SHIMA OLIAEE: One peculiar note about the stadium worth mentioning: Is that, women of other nationalities are allowed into Azadi Stadium, even women from other muslim countries. It’s just Iranian women who are banned.
SARA: The same policeman he told me, “Don’t, cheer for Korea, cheer for Iran.” I was like, ah, not funny.
SHIMA OLIAEE: This was Sara’s first time inside the stadium…
SARA: With the line of Korean women.. we entered. We were so excited.
SHIMA OLIAEE: In the video Sara took, you see the four girls as they walk through the underpass, hidden now amongst Korean schoolchildren and their parents. As they make it to the end of the tunnel, the noise of the stadium starts roaring before them and they see the seats and the green of the pitch. As the players warm up, Sara is overwhelmed with emotion.
SARA: You always watch tv, but when you enter the actual place, it’s totally different. The vibe, the sound. It’s like from two dimensions to three dimensions! Which was really overwhelming…
SHIMA OLIAEE: She is packed into the stands with 120,000 fans.
SARA: I was receiving so much phone calls, even from the foreign journalists from outside, that I couldn’t even watch the football.
SHIMA OLIAEE: She doesn’t know whether to enjoy the game and watch it, or document it all.
She and her friends start learning the Korean cheers to try to blend in.
SHIMA OLIAEE: Unbeknownst to Sara, the cameras pick her up and miles away her friends are watching the game on television, and see Sara and the four girls sitting in the enemy’s stands.
They record their TV screens with their phones and send it to Sara.
SHIMA OLIAEE: Back at Azadi, Iran scores.
SHIMA OLIAEE: Sara snaps out of her euphoria of watching the match and gets back to work.
SARA: We start to, give those flyers to the, Korean women and start to take a photo with them.
SHIMA OLIAEE:Suddenly they’re approached by a female security guard.
SARA: And she came to us and she was like, What is this thing? Why are your political things in there? She was, like, really angry. And I was like, okay, we are in trouble.
SHIMA OLIAEE: The girls tried to shake her off, but she would not let it go.
SARA: She handed us to the security agent of the stadium,. I was like, okay, we are going to prison tonight. And the guy, he looked at us and was like, why you were sitting with Korea? Sit over here!
SARA: [laughs] It was so nice! Four of us. We just watch football and like, our mind was blowing.
SHIMA OLIAEE: Leaving the stadium, Sara and her friends are just so overcome with joy.
SARA: I think we were like, adrenaline it was just plumping in our blood.
SHIMA OLIAEE: They end up driving on the wrong side of the freeway on their way home.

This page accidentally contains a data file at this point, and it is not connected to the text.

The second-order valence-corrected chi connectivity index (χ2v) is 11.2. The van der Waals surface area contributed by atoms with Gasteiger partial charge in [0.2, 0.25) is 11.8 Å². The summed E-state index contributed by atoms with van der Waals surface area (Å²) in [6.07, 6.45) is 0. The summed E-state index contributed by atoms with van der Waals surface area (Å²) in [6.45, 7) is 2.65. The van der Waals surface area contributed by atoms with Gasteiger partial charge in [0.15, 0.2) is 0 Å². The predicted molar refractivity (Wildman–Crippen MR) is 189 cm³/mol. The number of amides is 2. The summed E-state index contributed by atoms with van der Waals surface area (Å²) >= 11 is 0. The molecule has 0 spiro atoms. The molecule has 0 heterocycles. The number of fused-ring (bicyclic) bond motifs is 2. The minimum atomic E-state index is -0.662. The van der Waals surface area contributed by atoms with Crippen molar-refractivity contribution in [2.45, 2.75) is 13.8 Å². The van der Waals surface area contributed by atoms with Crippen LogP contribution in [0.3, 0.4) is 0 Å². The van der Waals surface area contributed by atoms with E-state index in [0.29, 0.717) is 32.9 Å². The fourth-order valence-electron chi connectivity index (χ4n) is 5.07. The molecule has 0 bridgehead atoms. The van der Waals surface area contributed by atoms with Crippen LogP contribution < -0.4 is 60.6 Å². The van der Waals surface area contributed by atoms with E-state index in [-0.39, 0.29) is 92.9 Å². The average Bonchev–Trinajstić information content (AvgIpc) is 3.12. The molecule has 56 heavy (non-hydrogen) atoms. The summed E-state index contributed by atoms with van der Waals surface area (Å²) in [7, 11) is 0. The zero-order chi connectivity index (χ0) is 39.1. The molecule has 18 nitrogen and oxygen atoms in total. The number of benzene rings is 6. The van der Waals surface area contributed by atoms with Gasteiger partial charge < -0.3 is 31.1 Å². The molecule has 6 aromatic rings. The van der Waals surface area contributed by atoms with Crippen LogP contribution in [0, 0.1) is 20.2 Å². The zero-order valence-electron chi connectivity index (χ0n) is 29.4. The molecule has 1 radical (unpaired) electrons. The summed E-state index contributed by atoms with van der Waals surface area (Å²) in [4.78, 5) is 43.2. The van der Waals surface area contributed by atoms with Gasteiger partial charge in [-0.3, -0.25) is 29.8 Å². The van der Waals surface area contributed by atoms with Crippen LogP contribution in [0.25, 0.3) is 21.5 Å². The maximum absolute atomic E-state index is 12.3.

SARA: Completely opposite side! I could like killed on that day, but it was really amazing. And when we came back, like I saw like BBC, they were talking about us. And I felt like tomorrow they are going to come and arrest us. But they didn’t. And it is my nicest memory of this campaign.
SHIMA OLIAEE: In a poetic way, that same day… happened to be the 30th anniversary of the Iranian Revolution.
SARA: It was a magical moment, like miracle. But I have to say, after 2009 we felt, that something better is going to happen. We didn’t know that uprising will happen. And you know, everything go darker and darker.
SHIMA OLIAEE: Exactly one year to the day after Sara’s victory at the national stadium, Tehran’s streets are swarmed with thousands of young people protesting, followed by a crackdown. That past summer Ahmendinijad had just won a second term, and most assumed the election had been rigged. A woman named Neda was shot on camera. In a few short days, thousands of young people protested and were arrested and killed. It was dubbed the Green Movement.
SHIMA OLIAEE: Sara, what happened to the White Scarves?
SARA: After 2009, I was basically the only one didn’t went to jail. And all of them when they came out of the prison, they went abroad. For four years, I can say I really went crazy, because all our group completely shattered.
SHIMA OLIAEE: Today, Sara is the last member of the White Scarves in Iran.
SARA: It’s really difficult because my friends also get really overwhelmed. They cut their relationship, because it’s scary for them. I was totally depressed.
SHIMA OLIAEE: This brings us to our last game: Iran versus Morocco. The World Cup in St. Petersburg, Russia 2018.
SHIMA OLIAEE: By this time Sara is an underground legend. Human rights orgs stateside have given her an official ticket. They fly her out to St Petersburg. Her first ever World Cup game.
SARA: It was a really hot day, humid.
According to television announcers, it was feverish.
SPORTSCENTER HOST 1: The other game of the day, Iran ticket on Morocco in group B, take me through it.]